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The first electric power system was a dc system built by Edison in 1882. The subsequent power systems that were constructed in the late 19th century were all dc systems. However despite the initial popularity of dc systems by the turn of the 20th century ac systems started to outnumber them. The ac systems were though to be superior as ac machines were cheaper than their dc counterparts and more importantly ac voltages are easily transformable from one level to other using transformers. The early stability problems of ac systems were experienced in 1920 when insufficient damping caused spontaneous oscillations or hunting. These problems were solved using generator damper winding and the use of turbine-type prime movers.

The stability of a system refers to the ability of a system to return back to its steady state when subjected to a disturbance. As mentioned before, power is generated by synchronous generators that operate in synchronism with the rest of the system. A generator is synchronized with a bus when both of them have same frequency, voltage and phase sequence. We can thus define the power system stability as the ability of the power system to return to steady state without losing synchronism. Usually power system stability is categorized into Steady State, Transient and Dynamic Stability.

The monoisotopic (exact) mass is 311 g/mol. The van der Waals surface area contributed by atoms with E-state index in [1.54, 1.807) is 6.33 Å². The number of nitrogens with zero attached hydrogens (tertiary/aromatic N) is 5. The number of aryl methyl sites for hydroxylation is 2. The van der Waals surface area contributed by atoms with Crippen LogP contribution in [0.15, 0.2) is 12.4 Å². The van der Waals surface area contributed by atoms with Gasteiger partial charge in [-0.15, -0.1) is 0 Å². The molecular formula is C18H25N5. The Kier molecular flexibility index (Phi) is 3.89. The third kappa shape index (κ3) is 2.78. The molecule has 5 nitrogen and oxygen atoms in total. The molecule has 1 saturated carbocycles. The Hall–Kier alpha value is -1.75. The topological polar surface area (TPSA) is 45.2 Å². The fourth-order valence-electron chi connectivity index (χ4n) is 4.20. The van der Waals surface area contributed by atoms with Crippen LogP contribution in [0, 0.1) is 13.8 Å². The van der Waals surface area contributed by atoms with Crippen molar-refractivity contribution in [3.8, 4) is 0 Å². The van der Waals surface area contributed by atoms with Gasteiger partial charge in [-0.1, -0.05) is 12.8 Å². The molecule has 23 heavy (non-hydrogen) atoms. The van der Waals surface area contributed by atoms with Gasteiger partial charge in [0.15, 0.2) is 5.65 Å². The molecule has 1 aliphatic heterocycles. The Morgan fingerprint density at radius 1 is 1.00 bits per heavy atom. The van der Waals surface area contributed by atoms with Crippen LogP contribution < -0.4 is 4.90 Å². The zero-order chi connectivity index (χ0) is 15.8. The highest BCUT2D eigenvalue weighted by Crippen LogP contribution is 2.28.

Steady State Stability studies are restricted to small and gradual changes in the system operating conditions. In this we basically concentrate on restricting the bus voltages close to their nominal values. We also ensure that phase angles between two buses are not too large and check for the overloading of the power equipment and transmission lines. These checks are usually done using power flow studies.

Transient Stability involves the study of the power system following a major disturbance. Following a large disturbance the synchronous alternator the machine power (load) angle changes due to sudden acceleration of the rotor shaft. The objective of the transient stability study is to ascertain whether the load angle returns to a steady value following the clearance of the disturbance.

The ability of a power system to maintain stability under continuous small disturbances is investigated under the name of Dynamic Stability (also known as small-signal stability). These small disturbances occur due random fluctuations in loads and generation levels. In an interconnected power system, these random variations can lead catastrophic failure as this may force the rotor angle to increase steadily.

In this chapter we shall discuss the transient stability aspect of a power system


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